Saturday, March 31, 2012

Groupama First Boat To The Horn - Volvo Ocean Race Update

Cape Horn - Groupama were the first team to round Cape Horn on Friday, passing the mythical maritime milestone at 1255 GMT in what was an emotional moment for the crew.
Photo: Yann Riou/Groupama Sailing Team/Volvo Ocean Race
"Passing Cape Horn is a huge relief for us," Groupama skipper Franck Cammas said after 12 days of hugely demanding sailing since the fleet left Auckland.

"It feels like we're leaving the main risks behind us considering what's happened to the other boats. We're proud to be the first ones to pass. It's a big moment for the crew."

Groupama were followed round at 1352 by PUMA Ocean Racing powered by BERG with all the sailors up on deck in preparation for a celebration.

The pair now face a tactical battle over the remaining 2,000 nm through the South Atlantic to the Leg 5 finish in Itajaí, Brazil. Groupama and PUMA’s crossing into the Atlantic was in contrast to the other boats, three of which face upcoming repairs due to structural damage, and a fourth which is on a commercial ship headed to the United States.

MASSIVE WAVES TAKE TOLL ON FLEET

Southern Ocean – The fleet of boats in the Volvo Ocean Race 2011-12 have taken a beating just over 10 days after leaving Auckland, New Zealand for Leg 5 of the Volvo Ocean Race 2011-12.

Massive 10-meter waves and powerful winds as high as 40 and 50 knots in the Southern Ocean have wreaked havoc on the fleet, breaking one team’s rudder, causing de-lamination to hulls and structural damage to several boats.

Four boats in the fleet of the Volvo Ocean Race 2011-12 have had to initiate repairs on their boats out at sea. One of them, Chinese-entry Team Sanya, has already returned to New Zealand, where the boat is being shipped to the United States with plans to restart the race from Miami for Leg 7 in May.

Overall race leaders Team Telefónica, currently in third position, announced that they will need to make a pit-stop in Ushaia, Argentina, for repairs before continuing on to Itajaí, Brazil.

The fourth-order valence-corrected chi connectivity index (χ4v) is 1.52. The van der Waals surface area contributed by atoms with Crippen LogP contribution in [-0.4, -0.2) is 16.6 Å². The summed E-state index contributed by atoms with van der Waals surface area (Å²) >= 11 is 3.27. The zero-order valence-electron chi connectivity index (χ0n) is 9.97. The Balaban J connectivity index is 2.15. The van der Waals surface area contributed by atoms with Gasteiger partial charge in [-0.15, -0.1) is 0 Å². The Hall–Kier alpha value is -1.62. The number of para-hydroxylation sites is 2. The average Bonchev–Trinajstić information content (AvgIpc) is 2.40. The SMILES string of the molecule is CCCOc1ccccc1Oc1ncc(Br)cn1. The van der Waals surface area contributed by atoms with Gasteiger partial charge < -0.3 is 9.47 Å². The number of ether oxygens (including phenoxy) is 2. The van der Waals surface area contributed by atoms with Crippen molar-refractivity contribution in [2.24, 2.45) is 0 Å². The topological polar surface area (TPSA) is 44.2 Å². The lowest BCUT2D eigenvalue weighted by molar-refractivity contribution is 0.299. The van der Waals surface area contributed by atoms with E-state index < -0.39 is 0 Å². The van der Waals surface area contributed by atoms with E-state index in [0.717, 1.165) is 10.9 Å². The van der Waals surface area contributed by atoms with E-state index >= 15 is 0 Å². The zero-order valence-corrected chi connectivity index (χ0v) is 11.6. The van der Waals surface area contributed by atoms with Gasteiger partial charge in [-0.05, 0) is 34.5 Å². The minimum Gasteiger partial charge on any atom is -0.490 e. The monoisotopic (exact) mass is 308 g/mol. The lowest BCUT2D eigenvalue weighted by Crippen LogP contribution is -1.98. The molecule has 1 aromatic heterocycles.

CAMPER with Emirates Team New Zealand, currently third in the overall standings, have slowed their boat speed and are headed for Chile, where they will stop in Puerto Montt to fix structural damage.

Fifth-place Abu Dhabi Ocean Racing was forced to carry out considerable repairs out at sea on Friday due to hull delamination and are currently assessing their options.

Meanwhile, current Leg 5 leaders Groupama sailing team and PUMA Ocean Racing powered by Berg are steadily making their way towards Cape Horn – the only two teams yet to suffer serious damage on this 6,700 nautical mile leg from Auckland to Itajaí.

Boats have been blasted by big sweels and sailors swept across the decks in some of the most difficult conditions faced so far in this 11th edition of the race.

Leg 5 was expected to take around 18 days to complete with teams scheduled to arrive April 4 into Brazil. The new arrival date for the top two, Groupama and Puma, is estimated for April 6.

REPAIR JOB KEEPS ABU DHABI IN BUSINESS

Southern Ocean – Abu Dhabi Ocean Racing pulled off a heroic repair operation in the depths of the Southern Ocean after discovering delamination in their hull.

Skipper Ian Walker supervised an incredible five-hour job that saw 30 bolts screwed through the hull of Abu Dhabi’s boat Azzam (which means 'determination' in Arabic) to prevent further damage.

In order to carry out the repair, the crew had to slow the boat to a standstill and tilt it onto its side in heavy weather so bowman Justin Slattery, lowered overboard secured to a rope and in full safety gear, could tighten the bolts on the outside of the hull.

Inside the hull, boat captain Wade Morgan and watch leader Craig Satterthwaite braced the damaged section with parts ripped from the boats bunks, stacking system and lockers.

“We’ve basically joined the skins back together with a mechanical fixing,” Walker said.

“At the moment it’s been much improved, we’ve got much less noise and it seems fairly strong. We’re still taking it quite easy right now.”

The damage was discovered in darkness, so the crew waited for daylight to effect repairs.

It’s the second major repair the Abu Dhabi crew have had to carry out in Leg 5 from Auckland, New Zealand, to Itajaí, Brazil.

The team chose to return to Auckland within hours of starting the leg to repair structural damage to a bulkhead in the bow. Walker said he was in talks with his team about how to progress, and that all options were open.

“The message is we’re in good shape,” he said.

“Right now we’re sailing with two people on deck, everyone else is down below resting. We’re making good progress towards the Chilean coast at the moment, north east away from the worst of the incoming weather.”

Volvo Ocean Race Media

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